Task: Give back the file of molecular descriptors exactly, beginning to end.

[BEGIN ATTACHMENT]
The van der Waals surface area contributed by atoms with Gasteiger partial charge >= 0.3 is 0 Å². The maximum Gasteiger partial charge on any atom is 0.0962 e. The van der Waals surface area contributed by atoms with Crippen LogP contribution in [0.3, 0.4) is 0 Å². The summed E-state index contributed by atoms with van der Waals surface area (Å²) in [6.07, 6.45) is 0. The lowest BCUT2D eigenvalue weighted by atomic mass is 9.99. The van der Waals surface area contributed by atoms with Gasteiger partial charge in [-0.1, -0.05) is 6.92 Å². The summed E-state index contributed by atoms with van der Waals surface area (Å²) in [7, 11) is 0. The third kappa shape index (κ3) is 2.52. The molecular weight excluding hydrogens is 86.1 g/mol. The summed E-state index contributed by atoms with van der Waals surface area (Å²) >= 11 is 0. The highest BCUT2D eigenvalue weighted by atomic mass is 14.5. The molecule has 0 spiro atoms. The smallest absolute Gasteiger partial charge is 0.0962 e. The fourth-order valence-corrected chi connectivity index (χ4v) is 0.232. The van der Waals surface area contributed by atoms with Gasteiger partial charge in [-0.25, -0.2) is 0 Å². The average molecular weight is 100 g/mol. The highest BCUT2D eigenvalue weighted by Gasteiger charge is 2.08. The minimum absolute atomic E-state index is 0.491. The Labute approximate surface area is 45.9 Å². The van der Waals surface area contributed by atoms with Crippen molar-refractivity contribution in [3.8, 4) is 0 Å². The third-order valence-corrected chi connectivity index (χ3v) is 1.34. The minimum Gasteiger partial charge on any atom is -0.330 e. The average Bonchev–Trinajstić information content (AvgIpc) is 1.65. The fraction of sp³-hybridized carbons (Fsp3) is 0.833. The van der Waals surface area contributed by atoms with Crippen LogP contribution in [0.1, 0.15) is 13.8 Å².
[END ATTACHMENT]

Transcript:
The van der Waals surface area contributed by atoms with Gasteiger partial charge >= 0.3 is 0 Å². The maximum Gasteiger partial charge on any atom is 0.0962 e. The van der Waals surface area contributed by atoms with Crippen LogP contribution in [0.3, 0.4) is 0 Å². The summed E-state index contributed by atoms with van der Waals surface area (Å²) in [6.07, 6.45) is 0. The lowest BCUT2D eigenvalue weighted by atomic mass is 9.99. The van der Waals surface area contributed by atoms with Gasteiger partial charge in [-0.1, -0.05) is 6.92 Å². The summed E-state index contributed by atoms with van der Waals surface area (Å²) in [7, 11) is 0. The third kappa shape index (κ3) is 2.52. The molecular weight excluding hydrogens is 86.1 g/mol. The summed E-state index contributed by atoms with van der Waals surface area (Å²) >= 11 is 0. The highest BCUT2D eigenvalue weighted by atomic mass is 14.5. The molecule has 0 spiro atoms. The smallest absolute Gasteiger partial charge is 0.0962 e. The fourth-order valence-corrected chi connectivity index (χ4v) is 0.232. The van der Waals surface area contributed by atoms with Gasteiger partial charge in [-0.25, -0.2) is 0 Å². The average molecular weight is 100 g/mol. The highest BCUT2D eigenvalue weighted by Gasteiger charge is 2.08. The minimum absolute atomic E-state index is 0.491. The Labute approximate surface area is 45.9 Å². The van der Waals surface area contributed by atoms with Crippen molar-refractivity contribution in [3.8, 4) is 0 Å². The third-order valence-corrected chi connectivity index (χ3v) is 1.34. The minimum Gasteiger partial charge on any atom is -0.330 e. The average Bonchev–Trinajstić information content (AvgIpc) is 1.65. The fraction of sp³-hybridized carbons (Fsp3) is 0.833. The van der Waals surface area contributed by atoms with Crippen LogP contribution in [0.1, 0.15) is 13.8 Å².